Picasso: Masterpieces from the Musée National Picasso, Paris.
Feb 19, 2011 – May 15, 2011
Virginia Museum of Fine Arts
A rare trip away from the vineyard found us at VMFA’s Picasso exhibit this past Saturday. Richmond Virginia is one of three US cities to host the traveling collection—and the only city on the East Coast in which to view this comprehensive exhibition. There are 5-6 rooms and an incredibly long hallway filled with sketches, paintings, etchings, sculptures and photos. The lighting is well done and ample space is provided throughout for viewing the work—with the possible exception of the said hallway, which became a little claustrophobic for me, as people tended to bunch up in areas. The hall, tho, features a photo-documentary of the painting of Guernica. It was amazing to watch the painting shift and morph as Picasso worked upon it. I thought there were profound edits and revisions in the painting’s layout that strengthened the final work. It was the one of the highlights of the show.
For me, the showstopper of the event was the sketch of a Spanish Matron, which looked remarkably like my grandmother. It is located right as you walk into the second room, on the left wall, second framed picture from the door. Amazing! I turned back to my husband and blurted, “I had no idea my grandmother was Picasso’s lover!” My Vineman laughed, “Flo! —Seriously, was she ever in Europe?” Which she wasn’t, but the sketch is remarkable.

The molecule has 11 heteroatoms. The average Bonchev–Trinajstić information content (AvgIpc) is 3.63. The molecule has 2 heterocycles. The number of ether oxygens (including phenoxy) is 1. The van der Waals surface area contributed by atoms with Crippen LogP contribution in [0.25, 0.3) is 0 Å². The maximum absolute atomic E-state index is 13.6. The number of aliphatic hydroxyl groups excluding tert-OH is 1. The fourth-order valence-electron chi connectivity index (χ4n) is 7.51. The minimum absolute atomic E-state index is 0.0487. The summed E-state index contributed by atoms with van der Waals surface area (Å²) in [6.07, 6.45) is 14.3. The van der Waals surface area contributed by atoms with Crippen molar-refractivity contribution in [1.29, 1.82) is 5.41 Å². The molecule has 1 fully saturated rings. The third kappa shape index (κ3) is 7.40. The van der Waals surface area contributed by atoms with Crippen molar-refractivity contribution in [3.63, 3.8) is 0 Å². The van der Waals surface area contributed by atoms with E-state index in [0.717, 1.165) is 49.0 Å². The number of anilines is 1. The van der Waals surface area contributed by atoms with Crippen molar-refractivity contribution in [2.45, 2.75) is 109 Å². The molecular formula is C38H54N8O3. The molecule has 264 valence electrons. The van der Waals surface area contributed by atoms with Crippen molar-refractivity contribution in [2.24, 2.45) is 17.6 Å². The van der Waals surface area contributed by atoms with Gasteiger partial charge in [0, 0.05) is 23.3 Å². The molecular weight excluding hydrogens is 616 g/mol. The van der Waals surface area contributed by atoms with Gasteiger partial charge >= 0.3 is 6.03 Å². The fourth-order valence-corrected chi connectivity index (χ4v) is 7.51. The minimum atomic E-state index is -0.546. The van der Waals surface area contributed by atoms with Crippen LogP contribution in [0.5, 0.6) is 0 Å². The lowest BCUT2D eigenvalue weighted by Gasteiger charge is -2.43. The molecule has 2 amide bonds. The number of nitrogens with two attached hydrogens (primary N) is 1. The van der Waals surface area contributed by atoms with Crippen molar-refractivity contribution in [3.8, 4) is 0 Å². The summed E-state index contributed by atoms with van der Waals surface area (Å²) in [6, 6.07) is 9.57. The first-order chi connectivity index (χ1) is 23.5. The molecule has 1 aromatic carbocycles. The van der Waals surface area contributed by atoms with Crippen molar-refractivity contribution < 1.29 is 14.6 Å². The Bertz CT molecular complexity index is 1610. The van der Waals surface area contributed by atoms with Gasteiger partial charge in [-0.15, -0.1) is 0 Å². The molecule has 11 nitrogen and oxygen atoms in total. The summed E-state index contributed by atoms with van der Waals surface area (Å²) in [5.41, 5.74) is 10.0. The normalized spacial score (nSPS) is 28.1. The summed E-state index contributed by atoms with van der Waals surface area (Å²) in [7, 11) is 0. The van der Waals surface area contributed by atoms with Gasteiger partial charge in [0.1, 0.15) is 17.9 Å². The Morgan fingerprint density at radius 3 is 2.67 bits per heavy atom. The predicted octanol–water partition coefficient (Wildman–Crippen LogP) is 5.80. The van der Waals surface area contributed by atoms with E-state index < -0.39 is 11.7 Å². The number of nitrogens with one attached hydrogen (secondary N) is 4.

Most disappointing was the Women Running on the Beach painting’s size. Its very small. The prints they sell are huge, I suppose, since its really graphically pleasing. Its still wonderful to see it in person. Most Compelling Painting for the Vineman was an untitled landscape painted in 1921. He just could not get over it “—it just doesn’t quite fit in with anything else we’ve seen,” he kept repeating. I searched in vain for a cheesy magnet of the painting in the gift shop, to no avail.
Although the lines to get into the exhibit were quite long, it only took a half hour to get into the exhibit. The exhibit itself takes almost three hours of review—unless you are particularly captivated by certain works and wish to stay longer.
We felt it was a once in a lifetime opportunity for both us and boy1&2 to view the extensive collection on American soil (if you have young children, invest in the $5 audio guide. The novelty keeps them preoccupied). Be prepared for some unintended bumping (no ma’am, I wasn’t trying to move you along—I was just so absorbed, I didn’t see your purse) and some dopey comments from your fellow visitors, like: “What is it with that guitar?” Three times was a charm, fella. You wore me out after the fifth repeat and I had to give you some space. I felt a little sorry for your companion. She smiled patiently every time you made that remark.
It was very much, a worthwhile trip and we invite you to find it for yourselves.